Date Caramel

We used only raw dates to make a healthier caramel syrup with half the calories and sugars than the classic one.

Date Caramel Recipe (with only raw dates)


Nutrition per serving
Net Carbs9.5 g3.5%
of which Sugars9.5 g10.6%
Fibers0.6 g2%
Fats0.1 g0.1%
of which Saturates0 g0%
of which Omega 30 g0%
Proteins0.5 g1%
Calcium0 mg0%
Vitamin A0 mcg0%
Vitamin C0 mg0%
Iron0 mg0%
Potassium0 mg0%
Sodium0 mg0%
Cholesterol0 mg0%
Kcal40 2%
Macro split
  • net carbs 90%
  • sugars 90%
  • fats 0%
  • saturates 0%
  • proteins 4%
  • fibers 5%
*RDA based on a 2000 kcal diet;
**Nutritional data sources: USDA, food labels.
40 per serving

Do you know that perfect caramel that you get by cooking white sugar in water? Well, today we'll show you how to make the same vegan sauce using only one ingredient: raw dates (and water).

This date caramel contains no heavy cream, no butter, no coconut oil or nut spreads. It's the proper caramel syrup that you use in creme brulees and flans. But instead of using refined sugars, it uses the natural sugars contained in dates.

To do it, we have reversed engineered the classic caramel recipe: instead of dissolving white sugars in water, we have extracted sugars from the dates. We have precise instructions on how to do that below. It's easy!

So what is the advantage of making caramel using dates? Well, date caramel is:

  • tastier. When eating classic caramel, you are just eating sugars. With date caramel, you are eating pure dates in the form a sticky syrup.

  • healthier. With classic caramel, you are just eating refined sugars and a bit of water. With date caramel, you also get a good amount of the nutrients you get from raw dates. Plus you get a fraction of the calories that are in traditional caramel, weight for weight.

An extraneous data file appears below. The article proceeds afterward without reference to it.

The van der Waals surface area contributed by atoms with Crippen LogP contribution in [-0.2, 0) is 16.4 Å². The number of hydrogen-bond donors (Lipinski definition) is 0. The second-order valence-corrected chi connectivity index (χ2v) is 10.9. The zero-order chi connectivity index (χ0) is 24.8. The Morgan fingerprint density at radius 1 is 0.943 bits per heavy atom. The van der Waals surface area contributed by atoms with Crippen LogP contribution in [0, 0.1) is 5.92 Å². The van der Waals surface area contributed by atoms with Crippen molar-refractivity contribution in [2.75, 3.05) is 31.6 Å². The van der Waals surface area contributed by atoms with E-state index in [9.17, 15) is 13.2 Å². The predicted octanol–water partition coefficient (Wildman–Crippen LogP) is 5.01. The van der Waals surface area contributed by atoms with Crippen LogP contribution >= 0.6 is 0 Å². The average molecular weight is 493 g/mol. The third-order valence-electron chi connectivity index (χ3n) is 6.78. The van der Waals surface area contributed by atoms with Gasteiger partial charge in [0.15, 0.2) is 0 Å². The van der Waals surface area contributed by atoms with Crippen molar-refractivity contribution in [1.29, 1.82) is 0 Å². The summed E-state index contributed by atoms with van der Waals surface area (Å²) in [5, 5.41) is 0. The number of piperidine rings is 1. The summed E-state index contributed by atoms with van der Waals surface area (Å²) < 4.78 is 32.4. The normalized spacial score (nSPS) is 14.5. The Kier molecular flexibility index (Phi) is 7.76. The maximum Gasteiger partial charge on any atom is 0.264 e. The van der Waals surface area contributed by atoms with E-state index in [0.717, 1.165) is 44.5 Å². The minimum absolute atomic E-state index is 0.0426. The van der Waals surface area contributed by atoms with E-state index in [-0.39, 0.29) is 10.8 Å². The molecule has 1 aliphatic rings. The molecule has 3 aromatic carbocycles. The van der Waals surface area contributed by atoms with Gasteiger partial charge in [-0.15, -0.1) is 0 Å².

• fun. Turning raw dates into caramel makes you feel like a mad genius chemist. It's going to make your day, guaranteed!

If you want to learn more about why using dates as a sweetener is healthier than using refined sugars, or about the process of making caramel, check out the FAQ section below.

We compared 100g of traditional caramel with our homemade date caramel. We found that date caramel prepared this way has:

  • 50% fewer calories

  • 50% fewer sugars

We wrote in-depth instructions below on how to make it yourself, so just follow along and you'll have it done in a blink! And if you are looking for a recipe to try this with, check out our vegan Vietnamese coffee flan.

NOTE: The default ingredients yield about 80g (2.8 oz) of caramel and one serving consists of one 20g (0.7 oz) spoon.

Frequently Asked Questions

Can you make real caramel without using sugar?

First things first: caramel and caramel creams are not the same thing. There are quite a few recipes out there making caramel sauces using a variety of ingredients (whipped cream, butter, nut spread, coconut oils).

To make actual caramel, you only need two things: sugar and water.

So can you get caramel without using refined white sugars? It turns out you can! We have done it in our recipe above using only raw dates.

What is the process of making caramel without white sugars?

In simple terms, caramel is the result of boiling sugars and water until they reach a certain temperature (around 200C). Then, by rapidly dropping the temperature, the sugars crystalise. While that happens, you whisk vigorously to break the crystals and are left with a viscous sauce, known as caramel.